Is science unkind? If so, how can it change? Julie Gould finds out.

Calls to change the research culture have grown louder in 2020, as COVID-19 lockdowns led to extended grant application and publication deadlines.

As the world emerges from the pandemic, will researchers adopt more respectful ways of communicating, collaborating and publishing?

Anne Marie Coriat, head of the UK and Europe research landscape at the funder Wellcome, tells Julie Gould about the organization’s 2019 survey of more than 4,000 researchers. The results were published in January this year.

“We know that not everything is completely kind, constructive, and conducive to encouraging and enabling people to be at their best,” Coriat says.

“We tend to count success as things that are easy to record. And so inadvertently, I think funders have contributed to hyper competition, to the status of the cult hero of an individual being, the leader who gets all the accolades.”

But what else is needed, beyond a kinder research culture? In June, Jessica Malisch, a physiologist at St Mary’s College of Maryland, co-authored an opinion article1 for the Proceedings of the National Academy of Sciences calling for new solutions to ensure gender equity in the wake of COVID-19. “We can’t rely on kindness and good intentions to correct the systemic inequity in academia,” she says.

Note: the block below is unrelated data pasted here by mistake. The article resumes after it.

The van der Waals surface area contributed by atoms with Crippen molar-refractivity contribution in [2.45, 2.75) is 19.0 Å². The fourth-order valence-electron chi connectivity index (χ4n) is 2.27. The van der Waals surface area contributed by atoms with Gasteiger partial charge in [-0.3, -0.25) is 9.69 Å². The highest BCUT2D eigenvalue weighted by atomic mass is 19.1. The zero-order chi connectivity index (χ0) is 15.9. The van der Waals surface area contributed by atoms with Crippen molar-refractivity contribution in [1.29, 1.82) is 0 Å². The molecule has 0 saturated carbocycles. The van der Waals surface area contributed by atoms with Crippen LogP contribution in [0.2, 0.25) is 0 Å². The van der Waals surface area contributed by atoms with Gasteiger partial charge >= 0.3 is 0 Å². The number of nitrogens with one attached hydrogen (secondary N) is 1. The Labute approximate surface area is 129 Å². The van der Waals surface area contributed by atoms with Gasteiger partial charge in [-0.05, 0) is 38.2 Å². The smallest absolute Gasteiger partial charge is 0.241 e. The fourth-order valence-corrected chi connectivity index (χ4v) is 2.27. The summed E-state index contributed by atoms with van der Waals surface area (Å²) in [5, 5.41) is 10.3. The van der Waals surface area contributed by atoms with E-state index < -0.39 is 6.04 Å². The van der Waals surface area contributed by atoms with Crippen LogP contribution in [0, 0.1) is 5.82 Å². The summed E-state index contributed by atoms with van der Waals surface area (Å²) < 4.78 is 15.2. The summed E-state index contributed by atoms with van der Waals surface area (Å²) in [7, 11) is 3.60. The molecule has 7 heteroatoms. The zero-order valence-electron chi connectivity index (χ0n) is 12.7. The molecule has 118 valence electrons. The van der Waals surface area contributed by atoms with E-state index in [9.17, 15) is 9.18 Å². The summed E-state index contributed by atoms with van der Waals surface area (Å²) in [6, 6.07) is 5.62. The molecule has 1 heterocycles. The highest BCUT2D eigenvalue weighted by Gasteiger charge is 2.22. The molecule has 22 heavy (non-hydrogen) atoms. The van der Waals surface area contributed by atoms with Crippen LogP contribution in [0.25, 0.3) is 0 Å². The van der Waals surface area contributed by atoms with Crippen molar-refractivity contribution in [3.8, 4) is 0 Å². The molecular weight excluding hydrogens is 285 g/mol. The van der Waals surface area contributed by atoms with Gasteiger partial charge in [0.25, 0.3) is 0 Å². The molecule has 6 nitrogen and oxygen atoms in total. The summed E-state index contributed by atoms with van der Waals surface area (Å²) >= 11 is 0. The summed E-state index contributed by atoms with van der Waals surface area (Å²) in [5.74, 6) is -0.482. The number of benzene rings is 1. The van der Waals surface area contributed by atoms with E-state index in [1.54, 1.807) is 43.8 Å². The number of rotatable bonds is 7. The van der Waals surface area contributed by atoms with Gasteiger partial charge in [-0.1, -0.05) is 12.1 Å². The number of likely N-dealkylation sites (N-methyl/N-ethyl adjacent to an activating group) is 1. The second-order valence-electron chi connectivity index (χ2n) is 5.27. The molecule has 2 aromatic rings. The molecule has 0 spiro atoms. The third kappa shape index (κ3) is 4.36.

Katie Wheat, head of engagement and policy at the researcher development non-profit Vitae, says that researchers who feel that their manager or their principal investigator (PI) is supportive and available for them during the pandemic have better indicators of well-being than do those who are not getting that support.

“A PI might also be in a relatively precarious situation, reliant on grant income for their own salary, and for their team’s salary,” Wheat says.

“You can be in a scenario where the individualistic markers of success put everybody in a competitive situation against everybody else, rather than a more collaborative and collegial situation where, where one person’s success is everybody’s success.”

Coriat adds that “we put people in management positions. We do not necessarily treat it as a skill that needs to be developed.”

“We don’t value it, we don’t recognize it, we don’t reward it. I think that’s one of the issues when we're thinking about how we support people to develop in their careers,” she says.